Around the same time, Darktrace observed the device making a large number of failed connections to an unusual exernal location in the Netherlands, 5.75.147[.]135, via port 15647. Darktrace recognized that this endpoint had never previously been observed on the customer’s network and that the frequency of the failed connections could be indicative of beaconing activity. Subsequent investigation into the endpoint using OSINT indicated it had links to malware, though Darktrace’s successful detection did not need to rely on this intelligence.

Darktrace model breach event log
Figure 2: Model breach event log highlighting the multiple failed connectiosn to the suspicious IP address, 5.75.147[.]135 on January 25, 2023, causing the Darktrace DETECT model ‘Anomalous Connection / Multiple Failed Connections to Rare Endpoint’ to breach.

After these initial set of breaches on January 25, the same device was observed engaging in further external connectivity roughly a month later on February 27, including additional failed connections to the IP 167.235.134[.]14 over port 15647. Once more, multiple OSINT sources revealed that this endpoint was indeed a malicious C2 endpoint.

Darktrace model breach event log 2
Figure 3: Model breach event log highlighting the multiple failed connectiosn to the suspicious IP address, 167.235.134[.]14 on February 27, 2023, causing the Darktrace DETECT model ‘Anomalous Connection / Multiple Failed Connections to Rare Endpoint’ to breach.

While the initial Darktrace coverage up to this point has highlighted the attempted C2 communication and how DETECT was able to alert on the suspicious activity, Pastebin activity was commonly observed throughout the course of this attack. As a result, when enabled in autonomous response mode, Darktrace RESPOND was able to take swift mitigative action by blocking all connections to Pastebin associated hostnames and IP addresses. These interventions by RESPOND ultimately prevented malicious actors from stealing sensitive data from Darktrace customers.

Darktrace RESPOND action list
Figure 4: A total of nine Darktrace RESPOND actions were applied against suspicious Pastebin activity during the course of the attack.

In another similar case investigated by the Darktrace, multiple devices were observed engaging in external connectivity to another malicious endpoint,  88.218.170[.]169 (AS207651 Hosting technology LTD) on port 15647.  On April 17, 2023, at 22:35:24 UTC, the breach device started making connections; of the 34 attempts, one connection was successful – this connection lasted 8 minutes and 49 seconds. Darktrace DETECT’s Self-Learning AI understood that these connections represented a deviation from the device’s usual pattern of behavior and alerted on the activity with the ‘Multiple Connections to new External TCP Port’ model.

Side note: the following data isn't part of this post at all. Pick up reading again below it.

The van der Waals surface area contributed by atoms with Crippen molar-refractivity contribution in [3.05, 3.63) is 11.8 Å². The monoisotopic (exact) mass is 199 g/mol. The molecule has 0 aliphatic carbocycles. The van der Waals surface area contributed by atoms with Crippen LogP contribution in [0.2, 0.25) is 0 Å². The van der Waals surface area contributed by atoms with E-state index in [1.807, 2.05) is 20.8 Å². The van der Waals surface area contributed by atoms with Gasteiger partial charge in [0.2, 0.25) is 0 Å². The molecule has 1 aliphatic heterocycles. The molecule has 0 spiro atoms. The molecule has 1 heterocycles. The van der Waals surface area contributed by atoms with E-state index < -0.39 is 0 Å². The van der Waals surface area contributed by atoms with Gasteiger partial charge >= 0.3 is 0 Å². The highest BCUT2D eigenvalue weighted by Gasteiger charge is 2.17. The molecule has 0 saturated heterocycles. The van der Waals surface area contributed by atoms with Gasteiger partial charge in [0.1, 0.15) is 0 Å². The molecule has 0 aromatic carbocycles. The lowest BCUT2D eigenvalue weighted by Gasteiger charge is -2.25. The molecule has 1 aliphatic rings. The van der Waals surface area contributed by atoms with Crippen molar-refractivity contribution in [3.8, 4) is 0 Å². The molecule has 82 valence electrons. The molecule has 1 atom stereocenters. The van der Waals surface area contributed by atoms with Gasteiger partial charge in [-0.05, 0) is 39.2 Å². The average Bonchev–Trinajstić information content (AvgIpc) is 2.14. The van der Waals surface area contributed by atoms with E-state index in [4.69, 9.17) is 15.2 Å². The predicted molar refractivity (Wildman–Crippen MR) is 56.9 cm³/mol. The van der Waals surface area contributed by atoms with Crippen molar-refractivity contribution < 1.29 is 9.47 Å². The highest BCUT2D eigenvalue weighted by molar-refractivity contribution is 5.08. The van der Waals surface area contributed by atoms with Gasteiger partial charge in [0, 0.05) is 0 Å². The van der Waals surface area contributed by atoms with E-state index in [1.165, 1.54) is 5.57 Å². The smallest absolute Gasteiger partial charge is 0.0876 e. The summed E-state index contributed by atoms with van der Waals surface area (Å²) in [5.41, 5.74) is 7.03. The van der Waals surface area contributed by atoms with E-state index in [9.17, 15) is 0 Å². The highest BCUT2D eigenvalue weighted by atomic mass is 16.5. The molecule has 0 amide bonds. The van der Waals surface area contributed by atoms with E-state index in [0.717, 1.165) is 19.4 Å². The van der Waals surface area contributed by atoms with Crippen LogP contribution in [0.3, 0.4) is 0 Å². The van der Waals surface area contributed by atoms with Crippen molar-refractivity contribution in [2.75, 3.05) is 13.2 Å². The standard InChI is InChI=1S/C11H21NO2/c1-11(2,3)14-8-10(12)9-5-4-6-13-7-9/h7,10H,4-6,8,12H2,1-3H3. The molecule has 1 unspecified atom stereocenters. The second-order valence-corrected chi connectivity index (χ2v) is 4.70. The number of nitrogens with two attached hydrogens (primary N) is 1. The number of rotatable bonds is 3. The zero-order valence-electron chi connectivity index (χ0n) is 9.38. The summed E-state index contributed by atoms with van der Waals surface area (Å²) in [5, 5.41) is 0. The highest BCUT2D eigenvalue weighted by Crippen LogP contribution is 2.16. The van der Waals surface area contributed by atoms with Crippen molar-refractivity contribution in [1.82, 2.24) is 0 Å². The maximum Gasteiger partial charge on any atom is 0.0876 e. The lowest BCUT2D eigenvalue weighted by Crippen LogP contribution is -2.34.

Darktrace model breach event log
Figure 5: Model breach event log highlighting the affected device successfully connecting to the suspicious endpoint, 88.218.170[.]169.
Darktrace advanced search query
Figure 6: Advanced Search query highlighting the one successful connection to the endpoint 88.218.170[.]169 out of the 34 attempted connections.

A few days later, on April 20, 2023, at 12:33:59 (UTC) the source device connected to a Pastebin endpoint, 172.67.34[.]170 on port 443 using the SSL protocol, that had never previously be seen on the network. According to Advanced Search data, the first SSL connection lasted over two hours. In total, the device made 9 connections to pastebin[.]com and downloaded 85 KB of data from it.

Darktrace UI highlighting connections
Figure 7: Screenshot of the Darktrace UI highlighting the affected device making multiple connections to Pastebin and downloading 85 KB of data.

Within the same minute, Darktrace detected the device beginning to make a large number of failed connections to another suspicious endpoints, 34.107.84[.]7 (AS396982 GOOGLE-CLOUD-PLATFORM) via port 15647. In total the affected device was observed initiating 1,021 connections to this malicious endpoint, all occurring over the same port and resulting the failed attempts.

Darktrace advanced search query 2
Figure 8: Advanced Search query highlighting the affected device making over one thousand connections to the suspicious endpoint 34.107.84[.]7, all of which failed.

Conclusion

Ultimately, thanks to its Self-Learning AI and anomaly-based approach to threat detection, Darktrace was able to preemptively identify any suspicious activity relating to SectopRAT at the network level, as well as post-compromise activity, and bring it to the immediate attention of customer security teams.

In addition to the successful and timely detection of SectopRAT activity, when enabled in autonomous response mode Darktrace RESPOND was able to shut down suspicious connections to endpoints used by threat actors as malicious infrastructure, thus preventing successful C2 communication and potential data exfiltration.